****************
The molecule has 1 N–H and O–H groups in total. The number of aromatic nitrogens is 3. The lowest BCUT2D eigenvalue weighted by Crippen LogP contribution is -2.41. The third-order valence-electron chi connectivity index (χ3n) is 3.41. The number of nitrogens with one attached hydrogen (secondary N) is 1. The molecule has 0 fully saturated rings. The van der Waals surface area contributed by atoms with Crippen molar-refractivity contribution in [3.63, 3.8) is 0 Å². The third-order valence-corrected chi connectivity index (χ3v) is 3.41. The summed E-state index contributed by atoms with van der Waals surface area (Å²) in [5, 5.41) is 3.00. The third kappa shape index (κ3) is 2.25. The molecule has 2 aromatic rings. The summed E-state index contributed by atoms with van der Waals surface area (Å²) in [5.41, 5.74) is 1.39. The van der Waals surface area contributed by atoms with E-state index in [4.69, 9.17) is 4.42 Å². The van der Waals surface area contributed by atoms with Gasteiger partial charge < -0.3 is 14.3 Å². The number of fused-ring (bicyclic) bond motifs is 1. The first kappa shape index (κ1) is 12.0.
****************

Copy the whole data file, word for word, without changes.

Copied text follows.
The molecule has 1 N–H and O–H groups in total. The number of aromatic nitrogens is 3. The lowest BCUT2D eigenvalue weighted by Crippen LogP contribution is -2.41. The third-order valence-electron chi connectivity index (χ3n) is 3.41. The number of nitrogens with one attached hydrogen (secondary N) is 1. The molecule has 0 fully saturated rings. The van der Waals surface area contributed by atoms with Crippen molar-refractivity contribution in [3.63, 3.8) is 0 Å². The third-order valence-corrected chi connectivity index (χ3v) is 3.41. The summed E-state index contributed by atoms with van der Waals surface area (Å²) in [5, 5.41) is 3.00. The third kappa shape index (κ3) is 2.25. The molecule has 2 aromatic rings. The summed E-state index contributed by atoms with van der Waals surface area (Å²) in [5.41, 5.74) is 1.39. The van der Waals surface area contributed by atoms with E-state index in [4.69, 9.17) is 4.42 Å². The van der Waals surface area contributed by atoms with Gasteiger partial charge < -0.3 is 14.3 Å². The number of fused-ring (bicyclic) bond motifs is 1. The first kappa shape index (κ1) is 12.0.